When you have a friend or loved one who is addicted to drugs or alcohol, you know that it’s super challenging to try to talk to that person about their addiction. When you try them confront about the problem you run into all kinds of defenses. Addicts are great at avoiding the issue – they will do almost anything to be able to maintain their addiction and especially to avoid treatment of any kind. They use a number of techniques that are attempts to avoid a direct discussion of the real issue – their addiction and the resulting consequences for themself and those around them. You will probably encounter avoidance, anger, guilt, aggression and almost anything you can imagine. Therefore, talking to an addict about their addiction requires patience, good planning, honesty and sometimes the assistance of an addiction professional. If you need to confront your loved one about his addiction, here are few things you might say that can help to break through the defensive wall they have constructed:
“I need to tell you how I really feel.”
Be honest about your emotions and the pain he or she has caused you. Most of the time addicts don’t realize just how much their actions impact those around them. Tell your friend or loved one in a simple and direct way how his or her actions make you feel. As a friend or loved ones of the addict we want to act stronger than we feel. Trying to protect him from the pain he is causing you is helping no one. Be calm when you tell him and maintain empathy, but don’t hold back. We are often afraid of pushing the person further away through criticism, but this can have the effect of enabling their addiction.
“What can I do to help you?”
You may get a nasty or sarcastic response to this question. They may turn it around and try to ask for money or further support to help maintain or enable their addiction. But you need to be firm. Let them know you will not provide any more money or any other support that will enable their addiction. So the reason you may want to ask this question is because sometimes the person is ready for help but doesn’t know where to turn. You want to make it clear that you are talking about help for their addiction, like helping them get into an addiction treatment program. In any event, you can let them know that you care about them, you know they have a serious problem, and you are willing to help. Even if you don’t get the intended result this time, you may have planted a seed that they will remember when they are ready for help.
“I miss the time we spent together. How can we start hanging out again?”
If contact has been broken or disrupted due to their addiction, you may want to try to re-establish contact before you attempt to bring up their addiction. Perhaps you and your friend used to drink together, and while it didn’t become a problem for you, you want to continue the friendship and also show your support. Think of new activities to share to replace the drinking or using. You could say something like, ‘I would love it if we could spend some time together on a regular basis, like see a movie or have coffee.’ Certain times of the day, like evenings around happy hour, are usually especially difficult for an addict or alcoholic. If you suggest an outing at those times it may be helpful to compete with the urge to drink or use drugs.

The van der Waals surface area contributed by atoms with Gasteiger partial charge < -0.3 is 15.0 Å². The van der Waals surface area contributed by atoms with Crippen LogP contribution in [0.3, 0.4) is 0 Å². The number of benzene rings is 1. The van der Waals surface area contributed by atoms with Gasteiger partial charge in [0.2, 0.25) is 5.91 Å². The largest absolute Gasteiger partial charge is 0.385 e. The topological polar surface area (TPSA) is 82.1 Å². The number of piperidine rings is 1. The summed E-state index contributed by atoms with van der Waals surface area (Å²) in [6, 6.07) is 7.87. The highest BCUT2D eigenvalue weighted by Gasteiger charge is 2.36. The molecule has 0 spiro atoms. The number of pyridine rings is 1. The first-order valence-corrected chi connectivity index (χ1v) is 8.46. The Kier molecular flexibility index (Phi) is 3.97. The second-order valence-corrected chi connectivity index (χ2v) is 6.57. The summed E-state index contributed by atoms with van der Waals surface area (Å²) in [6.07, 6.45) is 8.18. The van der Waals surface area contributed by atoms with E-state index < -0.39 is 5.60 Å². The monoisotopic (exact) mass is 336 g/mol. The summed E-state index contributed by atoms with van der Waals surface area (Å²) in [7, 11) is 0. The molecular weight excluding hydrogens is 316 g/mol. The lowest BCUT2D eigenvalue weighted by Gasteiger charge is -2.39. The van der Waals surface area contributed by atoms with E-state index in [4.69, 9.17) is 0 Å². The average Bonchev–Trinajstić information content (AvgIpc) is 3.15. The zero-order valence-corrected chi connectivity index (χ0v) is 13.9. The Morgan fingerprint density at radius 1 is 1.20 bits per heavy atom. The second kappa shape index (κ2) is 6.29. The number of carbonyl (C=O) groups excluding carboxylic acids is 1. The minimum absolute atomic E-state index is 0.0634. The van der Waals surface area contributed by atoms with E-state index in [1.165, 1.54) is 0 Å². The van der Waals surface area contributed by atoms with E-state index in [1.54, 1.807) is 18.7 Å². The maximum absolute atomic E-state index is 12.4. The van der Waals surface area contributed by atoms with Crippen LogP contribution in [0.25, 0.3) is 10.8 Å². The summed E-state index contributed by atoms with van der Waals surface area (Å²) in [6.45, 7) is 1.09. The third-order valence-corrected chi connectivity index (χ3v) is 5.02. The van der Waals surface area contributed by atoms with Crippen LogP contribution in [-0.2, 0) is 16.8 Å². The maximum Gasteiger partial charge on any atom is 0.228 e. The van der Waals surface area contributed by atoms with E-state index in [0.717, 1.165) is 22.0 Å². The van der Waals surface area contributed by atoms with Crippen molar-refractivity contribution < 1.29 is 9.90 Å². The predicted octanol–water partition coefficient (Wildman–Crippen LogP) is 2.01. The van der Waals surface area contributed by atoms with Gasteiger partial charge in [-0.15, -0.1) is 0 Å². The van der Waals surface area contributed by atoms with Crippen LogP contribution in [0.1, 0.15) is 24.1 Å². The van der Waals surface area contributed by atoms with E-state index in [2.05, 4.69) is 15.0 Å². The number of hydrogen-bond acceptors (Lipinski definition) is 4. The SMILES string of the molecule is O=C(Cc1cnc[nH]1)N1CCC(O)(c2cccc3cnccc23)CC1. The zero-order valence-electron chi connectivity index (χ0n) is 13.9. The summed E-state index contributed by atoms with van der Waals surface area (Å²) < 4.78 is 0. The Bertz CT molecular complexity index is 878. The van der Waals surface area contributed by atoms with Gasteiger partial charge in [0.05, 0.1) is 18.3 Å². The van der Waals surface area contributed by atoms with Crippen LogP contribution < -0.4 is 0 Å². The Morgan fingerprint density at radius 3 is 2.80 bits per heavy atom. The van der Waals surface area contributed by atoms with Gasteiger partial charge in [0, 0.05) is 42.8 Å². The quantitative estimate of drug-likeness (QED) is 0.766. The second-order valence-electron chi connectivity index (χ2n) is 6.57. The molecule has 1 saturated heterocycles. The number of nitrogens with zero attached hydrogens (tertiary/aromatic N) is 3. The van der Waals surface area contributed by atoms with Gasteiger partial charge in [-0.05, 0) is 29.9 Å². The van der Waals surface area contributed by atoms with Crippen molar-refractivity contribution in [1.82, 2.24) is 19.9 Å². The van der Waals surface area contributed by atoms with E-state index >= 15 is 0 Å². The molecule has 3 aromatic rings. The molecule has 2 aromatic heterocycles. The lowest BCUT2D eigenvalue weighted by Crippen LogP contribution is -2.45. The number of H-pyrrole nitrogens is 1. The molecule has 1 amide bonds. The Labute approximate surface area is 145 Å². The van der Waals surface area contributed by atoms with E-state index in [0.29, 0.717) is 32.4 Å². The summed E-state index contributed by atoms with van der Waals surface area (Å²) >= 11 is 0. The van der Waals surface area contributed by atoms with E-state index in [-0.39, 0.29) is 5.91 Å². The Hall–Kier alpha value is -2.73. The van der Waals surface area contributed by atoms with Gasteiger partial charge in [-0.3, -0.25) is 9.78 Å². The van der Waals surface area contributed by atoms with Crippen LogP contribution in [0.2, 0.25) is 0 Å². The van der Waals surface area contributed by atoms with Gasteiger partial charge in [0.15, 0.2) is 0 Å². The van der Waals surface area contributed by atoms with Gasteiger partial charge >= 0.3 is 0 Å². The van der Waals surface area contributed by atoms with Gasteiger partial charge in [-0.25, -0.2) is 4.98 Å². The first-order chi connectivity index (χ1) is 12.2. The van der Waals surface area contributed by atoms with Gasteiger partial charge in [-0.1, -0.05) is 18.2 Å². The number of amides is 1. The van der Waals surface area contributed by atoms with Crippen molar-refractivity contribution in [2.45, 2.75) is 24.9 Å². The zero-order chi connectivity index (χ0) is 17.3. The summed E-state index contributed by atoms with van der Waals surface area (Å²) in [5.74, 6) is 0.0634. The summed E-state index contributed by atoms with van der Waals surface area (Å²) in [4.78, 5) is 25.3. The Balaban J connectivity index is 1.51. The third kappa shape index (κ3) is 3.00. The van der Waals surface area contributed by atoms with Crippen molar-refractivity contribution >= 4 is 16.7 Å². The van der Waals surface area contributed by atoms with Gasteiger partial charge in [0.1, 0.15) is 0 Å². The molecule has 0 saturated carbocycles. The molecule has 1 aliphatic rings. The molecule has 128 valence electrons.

“If you don’t have a problem why did _______ happen?”
Addicts and alcoholics are almost always in denial. Instead of asking general questions about why they use drugs or alcohol, or why you believe their life is not working, focus on specifics. Focusing on specific events makes it harder for them to use general excuses. It may be easy to deny or rationalize one specific instance of trouble, and even though they will probably try to do this, you can then just ask the question again, having a series of events ready to bring up. So focusing on specifics, especially if you can bring up several serious events in a row, may get them to see their life is becoming unmanageable.
“I love you but I can’t do this anymore.”
Sometimes it’s ok, and even necessary, to take a break in a relationship. They may be using you, and walking away for a while might open their eyes. It also may be essential for you to maintain your mental health. Ruining your health worrying about the addict constantly does no good for anyone. We often enable the addiction of those we love without even knowing we are doing so. Withdrawing support will sometimes force the person to evaluate their situation, and come to a realization that help is necessary.
When Addiction Treatment is Necessary
You’re trying to get the person to see that the drugs or alcohol are creating a worse problem than the benefit they seem to provide. You want the person to realize that life would be better if he could get clean and sober, and stay that way. You want him or her to be willing to just take a look at the possibility of a life without alcohol or drugs. If you can get them to achieve this perspective, you want to immediately get him or her in contact with a professional addiction treatment center. The intake advisor will know exactly what questions to ask, what to say, and what not to say. It’s best to have chosen the addiction treatment center and have a professional advisor ready to go before you start your talk with your addicted friend or loved one. Then you can get this professional on the phone with them right away, while the time is right. Realize that you only have a short window of time before the person begins to focus on their next drink or fix. You need to be ready to move quickly when this window of opportunity presents itself – unfortunately it may not happen again. Please contact Oceanfront Recovery today to discuss detox and treatment options for your friend or loved one. One of our professional and compassionate intake advisors will speak with you at 877-279-1777 today to get help for your friend or loved one.